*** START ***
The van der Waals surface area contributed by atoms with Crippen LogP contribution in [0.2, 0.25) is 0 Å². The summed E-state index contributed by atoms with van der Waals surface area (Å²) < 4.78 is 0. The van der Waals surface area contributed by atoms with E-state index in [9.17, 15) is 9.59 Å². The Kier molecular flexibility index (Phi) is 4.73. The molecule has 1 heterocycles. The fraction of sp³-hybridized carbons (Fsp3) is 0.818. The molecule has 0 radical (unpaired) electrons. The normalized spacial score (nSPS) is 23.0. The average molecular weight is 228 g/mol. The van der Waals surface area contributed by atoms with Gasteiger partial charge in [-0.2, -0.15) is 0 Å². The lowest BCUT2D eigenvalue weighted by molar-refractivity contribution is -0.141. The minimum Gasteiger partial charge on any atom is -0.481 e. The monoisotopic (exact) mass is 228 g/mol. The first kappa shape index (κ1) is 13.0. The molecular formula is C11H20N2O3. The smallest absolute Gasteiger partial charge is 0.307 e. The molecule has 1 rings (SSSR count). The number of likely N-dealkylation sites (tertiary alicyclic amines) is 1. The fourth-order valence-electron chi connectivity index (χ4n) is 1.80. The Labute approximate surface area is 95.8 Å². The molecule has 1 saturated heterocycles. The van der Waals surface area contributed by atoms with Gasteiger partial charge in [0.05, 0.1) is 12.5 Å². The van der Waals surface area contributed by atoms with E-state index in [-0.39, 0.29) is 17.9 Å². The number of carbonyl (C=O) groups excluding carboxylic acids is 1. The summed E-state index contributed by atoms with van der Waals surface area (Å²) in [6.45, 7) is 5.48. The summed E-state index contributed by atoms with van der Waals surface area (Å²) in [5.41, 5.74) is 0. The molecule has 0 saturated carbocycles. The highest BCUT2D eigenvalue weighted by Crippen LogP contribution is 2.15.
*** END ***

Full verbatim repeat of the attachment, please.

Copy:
The van der Waals surface area contributed by atoms with Crippen LogP contribution in [0.2, 0.25) is 0 Å². The summed E-state index contributed by atoms with van der Waals surface area (Å²) < 4.78 is 0. The van der Waals surface area contributed by atoms with E-state index in [9.17, 15) is 9.59 Å². The Kier molecular flexibility index (Phi) is 4.73. The molecule has 1 heterocycles. The fraction of sp³-hybridized carbons (Fsp3) is 0.818. The molecule has 0 radical (unpaired) electrons. The normalized spacial score (nSPS) is 23.0. The average molecular weight is 228 g/mol. The van der Waals surface area contributed by atoms with Gasteiger partial charge in [-0.2, -0.15) is 0 Å². The lowest BCUT2D eigenvalue weighted by molar-refractivity contribution is -0.141. The minimum Gasteiger partial charge on any atom is -0.481 e. The monoisotopic (exact) mass is 228 g/mol. The first kappa shape index (κ1) is 13.0. The molecular formula is C11H20N2O3. The smallest absolute Gasteiger partial charge is 0.307 e. The molecule has 1 rings (SSSR count). The number of likely N-dealkylation sites (tertiary alicyclic amines) is 1. The fourth-order valence-electron chi connectivity index (χ4n) is 1.80. The Labute approximate surface area is 95.8 Å². The molecule has 1 saturated heterocycles. The van der Waals surface area contributed by atoms with Gasteiger partial charge in [0.05, 0.1) is 12.5 Å². The van der Waals surface area contributed by atoms with E-state index in [-0.39, 0.29) is 17.9 Å². The number of carbonyl (C=O) groups excluding carboxylic acids is 1. The summed E-state index contributed by atoms with van der Waals surface area (Å²) in [6.45, 7) is 5.48. The summed E-state index contributed by atoms with van der Waals surface area (Å²) in [5.41, 5.74) is 0. The molecule has 0 saturated carbocycles. The highest BCUT2D eigenvalue weighted by Crippen LogP contribution is 2.15.